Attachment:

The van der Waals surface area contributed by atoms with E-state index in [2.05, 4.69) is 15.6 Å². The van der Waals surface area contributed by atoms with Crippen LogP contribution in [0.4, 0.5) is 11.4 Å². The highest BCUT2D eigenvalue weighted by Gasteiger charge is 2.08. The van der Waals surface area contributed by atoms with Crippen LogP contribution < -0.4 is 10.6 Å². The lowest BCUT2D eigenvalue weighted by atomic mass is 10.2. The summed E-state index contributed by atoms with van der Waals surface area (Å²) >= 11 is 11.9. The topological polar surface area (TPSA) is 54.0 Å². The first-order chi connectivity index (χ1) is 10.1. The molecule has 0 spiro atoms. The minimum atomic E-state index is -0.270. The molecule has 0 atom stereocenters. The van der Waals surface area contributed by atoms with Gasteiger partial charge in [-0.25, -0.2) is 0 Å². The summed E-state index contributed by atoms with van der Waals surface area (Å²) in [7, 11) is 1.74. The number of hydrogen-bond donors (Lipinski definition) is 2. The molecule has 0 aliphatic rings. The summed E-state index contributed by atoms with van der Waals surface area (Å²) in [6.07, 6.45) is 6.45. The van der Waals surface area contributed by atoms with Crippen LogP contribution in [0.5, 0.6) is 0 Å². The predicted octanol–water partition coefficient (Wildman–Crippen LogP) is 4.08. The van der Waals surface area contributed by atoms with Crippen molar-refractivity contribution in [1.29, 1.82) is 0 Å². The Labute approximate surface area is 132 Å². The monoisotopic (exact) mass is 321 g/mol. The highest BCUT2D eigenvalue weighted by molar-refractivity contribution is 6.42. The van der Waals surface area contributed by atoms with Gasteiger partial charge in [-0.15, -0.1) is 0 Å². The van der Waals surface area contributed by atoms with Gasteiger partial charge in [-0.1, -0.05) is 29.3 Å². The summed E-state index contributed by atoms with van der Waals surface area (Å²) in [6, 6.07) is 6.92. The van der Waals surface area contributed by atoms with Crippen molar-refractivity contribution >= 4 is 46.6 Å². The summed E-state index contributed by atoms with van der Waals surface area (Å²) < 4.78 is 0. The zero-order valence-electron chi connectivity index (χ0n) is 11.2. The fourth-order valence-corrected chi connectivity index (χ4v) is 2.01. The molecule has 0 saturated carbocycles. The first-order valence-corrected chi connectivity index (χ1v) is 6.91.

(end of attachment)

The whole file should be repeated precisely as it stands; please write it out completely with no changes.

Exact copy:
The van der Waals surface area contributed by atoms with E-state index in [2.05, 4.69) is 15.6 Å². The van der Waals surface area contributed by atoms with Crippen LogP contribution in [0.4, 0.5) is 11.4 Å². The highest BCUT2D eigenvalue weighted by Gasteiger charge is 2.08. The van der Waals surface area contributed by atoms with Crippen LogP contribution < -0.4 is 10.6 Å². The lowest BCUT2D eigenvalue weighted by atomic mass is 10.2. The summed E-state index contributed by atoms with van der Waals surface area (Å²) >= 11 is 11.9. The topological polar surface area (TPSA) is 54.0 Å². The first-order chi connectivity index (χ1) is 10.1. The molecule has 0 spiro atoms. The minimum atomic E-state index is -0.270. The molecule has 0 atom stereocenters. The van der Waals surface area contributed by atoms with Gasteiger partial charge in [-0.25, -0.2) is 0 Å². The summed E-state index contributed by atoms with van der Waals surface area (Å²) in [7, 11) is 1.74. The number of hydrogen-bond donors (Lipinski definition) is 2. The molecule has 0 aliphatic rings. The summed E-state index contributed by atoms with van der Waals surface area (Å²) in [6.07, 6.45) is 6.45. The van der Waals surface area contributed by atoms with Crippen LogP contribution in [0.5, 0.6) is 0 Å². The predicted octanol–water partition coefficient (Wildman–Crippen LogP) is 4.08. The van der Waals surface area contributed by atoms with Crippen molar-refractivity contribution in [1.29, 1.82) is 0 Å². The Labute approximate surface area is 132 Å². The monoisotopic (exact) mass is 321 g/mol. The highest BCUT2D eigenvalue weighted by molar-refractivity contribution is 6.42. The van der Waals surface area contributed by atoms with Gasteiger partial charge in [-0.15, -0.1) is 0 Å². The van der Waals surface area contributed by atoms with Gasteiger partial charge in [-0.1, -0.05) is 29.3 Å². The summed E-state index contributed by atoms with van der Waals surface area (Å²) in [6, 6.07) is 6.92. The van der Waals surface area contributed by atoms with Crippen molar-refractivity contribution >= 4 is 46.6 Å². The summed E-state index contributed by atoms with van der Waals surface area (Å²) < 4.78 is 0. The zero-order valence-electron chi connectivity index (χ0n) is 11.2. The fourth-order valence-corrected chi connectivity index (χ4v) is 2.01. The molecule has 0 saturated carbocycles. The first-order valence-corrected chi connectivity index (χ1v) is 6.91.